Evil of Non-Existence

To whomever expresses regret over the burdensome fate he is suffering, and most certainly to whomever reproaches his parents with having imposed this fate upon him, the retort is always ready to hand: “Be content that you have come into the world as a test-tube baby/as deaf and dumb/as someone sick with AIDS/as a future casualty of war/as an unemployed person/ as someone sick with cancer. Because the alternative would be your not having existed at all – and surely you would not have wanted that?” But anyone who makes such an argument is committing an onto-ethical fallacy. They are falling under the spell of one of the great myths of modernity, whereby we were, “pre-existentially”, some sort of àquasi-existent or >infinitesimal “self” which was “freed” from this most pitiable of all “conditions” only by the act of conception or the experience of birth.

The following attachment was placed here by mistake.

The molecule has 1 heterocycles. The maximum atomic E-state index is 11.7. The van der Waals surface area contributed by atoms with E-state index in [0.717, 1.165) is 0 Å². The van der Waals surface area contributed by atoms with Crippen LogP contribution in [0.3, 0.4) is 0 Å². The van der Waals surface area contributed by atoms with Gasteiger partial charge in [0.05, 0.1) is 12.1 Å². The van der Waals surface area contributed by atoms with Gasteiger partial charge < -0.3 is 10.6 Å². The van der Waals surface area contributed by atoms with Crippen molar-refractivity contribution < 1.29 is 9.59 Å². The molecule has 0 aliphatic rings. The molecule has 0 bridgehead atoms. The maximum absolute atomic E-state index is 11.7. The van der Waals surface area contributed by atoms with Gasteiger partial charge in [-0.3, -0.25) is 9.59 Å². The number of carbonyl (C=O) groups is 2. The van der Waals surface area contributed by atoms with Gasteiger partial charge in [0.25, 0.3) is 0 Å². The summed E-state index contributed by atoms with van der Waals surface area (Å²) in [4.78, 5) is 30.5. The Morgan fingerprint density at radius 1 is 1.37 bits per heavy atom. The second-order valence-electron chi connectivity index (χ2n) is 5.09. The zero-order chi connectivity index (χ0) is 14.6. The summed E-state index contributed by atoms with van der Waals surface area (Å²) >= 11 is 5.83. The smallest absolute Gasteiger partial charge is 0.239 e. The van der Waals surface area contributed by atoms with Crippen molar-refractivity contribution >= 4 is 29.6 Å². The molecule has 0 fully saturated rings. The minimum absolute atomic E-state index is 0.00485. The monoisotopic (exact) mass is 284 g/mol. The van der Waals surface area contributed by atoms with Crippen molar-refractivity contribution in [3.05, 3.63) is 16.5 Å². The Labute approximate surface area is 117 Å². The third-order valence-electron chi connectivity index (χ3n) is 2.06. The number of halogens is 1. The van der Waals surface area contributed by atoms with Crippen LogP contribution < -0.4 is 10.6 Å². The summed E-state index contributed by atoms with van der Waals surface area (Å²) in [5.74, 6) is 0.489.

If, in the case of such a myth as this, any greater degree of existence is morally preferable to a lesser degree, then “no existence at all” – which is surreptitiously enhanced to become a “quasi-existence” – must represent a great evil which needs to be remedied at any cost.

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